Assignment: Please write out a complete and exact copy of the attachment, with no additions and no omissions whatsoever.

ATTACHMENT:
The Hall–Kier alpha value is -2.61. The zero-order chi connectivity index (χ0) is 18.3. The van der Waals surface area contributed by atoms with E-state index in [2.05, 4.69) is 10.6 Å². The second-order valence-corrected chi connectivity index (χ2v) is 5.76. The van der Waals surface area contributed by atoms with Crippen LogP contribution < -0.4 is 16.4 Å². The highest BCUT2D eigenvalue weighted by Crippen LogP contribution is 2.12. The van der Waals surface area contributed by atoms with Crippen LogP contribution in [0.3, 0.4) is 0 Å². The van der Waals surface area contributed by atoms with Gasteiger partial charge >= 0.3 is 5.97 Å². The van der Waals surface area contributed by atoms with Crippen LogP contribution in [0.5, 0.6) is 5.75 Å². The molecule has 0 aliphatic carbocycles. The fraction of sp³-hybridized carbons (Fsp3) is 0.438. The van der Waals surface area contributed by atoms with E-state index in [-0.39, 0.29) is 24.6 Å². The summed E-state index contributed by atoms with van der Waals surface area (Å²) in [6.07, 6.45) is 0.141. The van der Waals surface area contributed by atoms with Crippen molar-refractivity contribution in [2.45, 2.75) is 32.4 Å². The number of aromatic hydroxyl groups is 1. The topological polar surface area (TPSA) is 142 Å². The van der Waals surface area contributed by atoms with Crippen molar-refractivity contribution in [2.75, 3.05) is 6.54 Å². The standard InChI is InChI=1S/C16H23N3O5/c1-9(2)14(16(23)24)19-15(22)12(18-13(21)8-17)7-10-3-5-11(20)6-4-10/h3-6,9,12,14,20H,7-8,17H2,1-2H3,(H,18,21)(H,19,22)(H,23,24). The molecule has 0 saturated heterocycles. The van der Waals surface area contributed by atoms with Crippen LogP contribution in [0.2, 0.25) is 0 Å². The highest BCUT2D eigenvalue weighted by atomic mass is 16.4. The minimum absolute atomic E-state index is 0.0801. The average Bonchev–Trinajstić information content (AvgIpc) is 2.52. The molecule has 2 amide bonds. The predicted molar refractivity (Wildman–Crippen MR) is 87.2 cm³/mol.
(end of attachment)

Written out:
The Hall–Kier alpha value is -2.61. The zero-order chi connectivity index (χ0) is 18.3. The van der Waals surface area contributed by atoms with E-state index in [2.05, 4.69) is 10.6 Å². The second-order valence-corrected chi connectivity index (χ2v) is 5.76. The van der Waals surface area contributed by atoms with Crippen LogP contribution < -0.4 is 16.4 Å². The highest BCUT2D eigenvalue weighted by Crippen LogP contribution is 2.12. The van der Waals surface area contributed by atoms with Crippen LogP contribution in [0.3, 0.4) is 0 Å². The van der Waals surface area contributed by atoms with Gasteiger partial charge >= 0.3 is 5.97 Å². The van der Waals surface area contributed by atoms with Crippen LogP contribution in [0.5, 0.6) is 5.75 Å². The molecule has 0 aliphatic carbocycles. The fraction of sp³-hybridized carbons (Fsp3) is 0.438. The van der Waals surface area contributed by atoms with E-state index in [-0.39, 0.29) is 24.6 Å². The summed E-state index contributed by atoms with van der Waals surface area (Å²) in [6.07, 6.45) is 0.141. The van der Waals surface area contributed by atoms with Crippen molar-refractivity contribution in [2.45, 2.75) is 32.4 Å². The number of aromatic hydroxyl groups is 1. The topological polar surface area (TPSA) is 142 Å². The van der Waals surface area contributed by atoms with Crippen molar-refractivity contribution in [2.75, 3.05) is 6.54 Å². The standard InChI is InChI=1S/C16H23N3O5/c1-9(2)14(16(23)24)19-15(22)12(18-13(21)8-17)7-10-3-5-11(20)6-4-10/h3-6,9,12,14,20H,7-8,17H2,1-2H3,(H,18,21)(H,19,22)(H,23,24). The molecule has 0 saturated heterocycles. The van der Waals surface area contributed by atoms with Crippen LogP contribution in [0.2, 0.25) is 0 Å². The highest BCUT2D eigenvalue weighted by atomic mass is 16.4. The minimum absolute atomic E-state index is 0.0801. The average Bonchev–Trinajstić information content (AvgIpc) is 2.52. The molecule has 2 amide bonds. The predicted molar refractivity (Wildman–Crippen MR) is 87.2 cm³/mol.